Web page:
LIEUTENANT GENERAL JAMES D. O'CONNELL
Totally different from the static trench fighting of World War I, World War II involved rapid mobility across Europe, crossing mountains in the China, Burma, India theaters, and island hopping in the Pacific. With men like LTG James D. O'Connell, Signal Corps provided the communications that regardless of mobility and terrain "got the message through."
Born in Chicago, Illinois, on 25 September 1899, O'Connell graduated from West Point and was commissioned a second lieutenant in the Infantry on 13 June 1922. After one infantry assignment, O'Connell attended Signal School at Camp Alfred Vail, New Jersey, graduating in June 1925. Assignments during the 1920s included Communications Officer of the 35th Infantry Regiment and a company command with the 24th Infantry.
Detailed to the Signal Corps in 1928, O'Connell served as an instructor at the Signal School. By 1930 he had earned a Master of Science degree in Communications Engineering at Yale University and returned to the school as an instructor until 1936. Once more, O'Connell pursued his own education, this time at Command and General Staff School. He graduated in 1937 and returned to Fort Monmouth, serving first as Project Officer and later as Executive Officer of the Signal Corps Laboratories.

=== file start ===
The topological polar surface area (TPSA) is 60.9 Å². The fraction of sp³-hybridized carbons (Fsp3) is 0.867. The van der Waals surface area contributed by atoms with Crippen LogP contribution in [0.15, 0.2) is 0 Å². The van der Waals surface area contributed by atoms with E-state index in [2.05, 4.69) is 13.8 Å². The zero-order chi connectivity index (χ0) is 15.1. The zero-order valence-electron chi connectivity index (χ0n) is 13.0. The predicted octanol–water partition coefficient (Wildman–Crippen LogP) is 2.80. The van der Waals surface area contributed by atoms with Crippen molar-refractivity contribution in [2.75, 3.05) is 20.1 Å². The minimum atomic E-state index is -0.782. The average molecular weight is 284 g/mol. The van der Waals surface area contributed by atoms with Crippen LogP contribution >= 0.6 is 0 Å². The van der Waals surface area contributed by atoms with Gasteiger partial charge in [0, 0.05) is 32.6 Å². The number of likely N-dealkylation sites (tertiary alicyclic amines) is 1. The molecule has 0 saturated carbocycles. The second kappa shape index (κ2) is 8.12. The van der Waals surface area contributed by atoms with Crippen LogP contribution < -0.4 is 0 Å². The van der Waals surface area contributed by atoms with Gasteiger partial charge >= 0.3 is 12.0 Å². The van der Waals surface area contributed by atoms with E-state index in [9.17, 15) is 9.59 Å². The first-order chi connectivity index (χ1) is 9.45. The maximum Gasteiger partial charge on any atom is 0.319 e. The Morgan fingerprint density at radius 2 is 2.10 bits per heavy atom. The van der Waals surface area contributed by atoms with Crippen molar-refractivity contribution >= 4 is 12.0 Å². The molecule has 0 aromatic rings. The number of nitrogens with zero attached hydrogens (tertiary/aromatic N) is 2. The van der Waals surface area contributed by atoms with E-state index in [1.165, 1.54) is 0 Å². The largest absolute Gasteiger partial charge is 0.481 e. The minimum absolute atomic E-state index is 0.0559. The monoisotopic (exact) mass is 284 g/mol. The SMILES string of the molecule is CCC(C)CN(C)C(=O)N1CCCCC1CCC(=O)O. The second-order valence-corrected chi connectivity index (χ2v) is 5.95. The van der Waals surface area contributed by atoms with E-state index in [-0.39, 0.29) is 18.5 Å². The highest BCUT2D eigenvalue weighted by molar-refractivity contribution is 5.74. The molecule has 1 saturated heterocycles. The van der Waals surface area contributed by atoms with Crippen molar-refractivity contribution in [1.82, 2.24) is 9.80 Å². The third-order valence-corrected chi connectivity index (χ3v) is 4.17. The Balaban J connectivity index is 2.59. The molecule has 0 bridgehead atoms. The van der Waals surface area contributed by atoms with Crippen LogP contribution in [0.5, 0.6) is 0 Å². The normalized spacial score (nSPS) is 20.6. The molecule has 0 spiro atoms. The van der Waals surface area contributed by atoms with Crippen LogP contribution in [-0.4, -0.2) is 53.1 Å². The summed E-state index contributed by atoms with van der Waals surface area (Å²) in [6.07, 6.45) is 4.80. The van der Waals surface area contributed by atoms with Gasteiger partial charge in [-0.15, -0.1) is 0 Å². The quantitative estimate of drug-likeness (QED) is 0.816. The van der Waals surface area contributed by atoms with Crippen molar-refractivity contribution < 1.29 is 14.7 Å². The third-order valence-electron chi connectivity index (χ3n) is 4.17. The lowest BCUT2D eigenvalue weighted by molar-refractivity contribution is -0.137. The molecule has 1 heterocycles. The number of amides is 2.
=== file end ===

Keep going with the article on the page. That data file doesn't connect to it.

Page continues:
During World War II, O'Connell's duties included a tour in the Office of the Chief Signal Officer as Chief of the General Development Branch, Executive Officer of the Signal Supply Service and with Headquarters, 12th Army Group in England France and Germany. When the war ended, O'Connell returned to the United States as Chief of Engineering and then Director of the Signal Corps Engineering Laboratories at Fort Monmouth.
O'Connell served as Signal Officer of the Eighth Army in Japan from 1947 to 1948, and after a tour as Chief Signal Officer of the Second Army, was once again assigned to the Officer of the Chief Signal Officer from 1955 to 1959.
LTG O'Connell's military honors include the Legion of Merit with Oak Leaf
Cluster, Eastern Campaign Medal with five Bronze Stars and France's Croix do
Guerre Ordre de 1'Armee with Palm. His civilian awards are equally
impressive. After retiring O'Connell used his technological and leadership
abilities with, among other, the General Telephone and Telegraph Company.
Among his recognition in the 12th Edition of American Men and Women of
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